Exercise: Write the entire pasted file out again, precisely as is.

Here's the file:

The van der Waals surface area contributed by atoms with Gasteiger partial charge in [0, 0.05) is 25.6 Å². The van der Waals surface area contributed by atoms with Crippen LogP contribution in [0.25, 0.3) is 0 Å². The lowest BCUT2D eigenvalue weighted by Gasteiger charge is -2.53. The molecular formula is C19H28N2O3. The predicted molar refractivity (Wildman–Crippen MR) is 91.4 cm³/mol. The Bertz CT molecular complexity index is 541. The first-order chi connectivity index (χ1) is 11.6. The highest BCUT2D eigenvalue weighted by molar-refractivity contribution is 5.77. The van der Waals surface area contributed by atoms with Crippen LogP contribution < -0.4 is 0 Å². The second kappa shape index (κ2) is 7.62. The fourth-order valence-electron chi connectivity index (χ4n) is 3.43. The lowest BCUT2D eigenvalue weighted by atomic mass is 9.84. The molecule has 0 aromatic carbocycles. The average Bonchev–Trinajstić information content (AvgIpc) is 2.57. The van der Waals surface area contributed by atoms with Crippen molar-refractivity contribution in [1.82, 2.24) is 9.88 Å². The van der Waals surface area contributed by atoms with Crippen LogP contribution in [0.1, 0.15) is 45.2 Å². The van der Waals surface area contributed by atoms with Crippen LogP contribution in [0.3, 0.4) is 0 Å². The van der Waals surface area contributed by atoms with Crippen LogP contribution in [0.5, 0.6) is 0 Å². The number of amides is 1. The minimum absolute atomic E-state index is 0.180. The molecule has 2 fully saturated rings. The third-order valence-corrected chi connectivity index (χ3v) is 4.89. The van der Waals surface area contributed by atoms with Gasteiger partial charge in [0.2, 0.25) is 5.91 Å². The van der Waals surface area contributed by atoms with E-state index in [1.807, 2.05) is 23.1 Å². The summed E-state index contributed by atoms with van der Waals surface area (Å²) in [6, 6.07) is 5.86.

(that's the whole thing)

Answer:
The van der Waals surface area contributed by atoms with Gasteiger partial charge in [0, 0.05) is 25.6 Å². The van der Waals surface area contributed by atoms with Crippen LogP contribution in [0.25, 0.3) is 0 Å². The lowest BCUT2D eigenvalue weighted by Gasteiger charge is -2.53. The molecular formula is C19H28N2O3. The predicted molar refractivity (Wildman–Crippen MR) is 91.4 cm³/mol. The Bertz CT molecular complexity index is 541. The first-order chi connectivity index (χ1) is 11.6. The highest BCUT2D eigenvalue weighted by molar-refractivity contribution is 5.77. The van der Waals surface area contributed by atoms with Crippen LogP contribution < -0.4 is 0 Å². The second kappa shape index (κ2) is 7.62. The fourth-order valence-electron chi connectivity index (χ4n) is 3.43. The lowest BCUT2D eigenvalue weighted by atomic mass is 9.84. The molecule has 0 aromatic carbocycles. The average Bonchev–Trinajstić information content (AvgIpc) is 2.57. The van der Waals surface area contributed by atoms with Crippen molar-refractivity contribution in [1.82, 2.24) is 9.88 Å². The van der Waals surface area contributed by atoms with Crippen LogP contribution in [0.1, 0.15) is 45.2 Å². The van der Waals surface area contributed by atoms with Crippen LogP contribution in [0.3, 0.4) is 0 Å². The van der Waals surface area contributed by atoms with Crippen LogP contribution in [0.5, 0.6) is 0 Å². The number of amides is 1. The minimum absolute atomic E-state index is 0.180. The molecule has 2 fully saturated rings. The third-order valence-corrected chi connectivity index (χ3v) is 4.89. The van der Waals surface area contributed by atoms with Gasteiger partial charge in [0.2, 0.25) is 5.91 Å². The van der Waals surface area contributed by atoms with E-state index in [1.807, 2.05) is 23.1 Å². The summed E-state index contributed by atoms with van der Waals surface area (Å²) in [6, 6.07) is 5.86.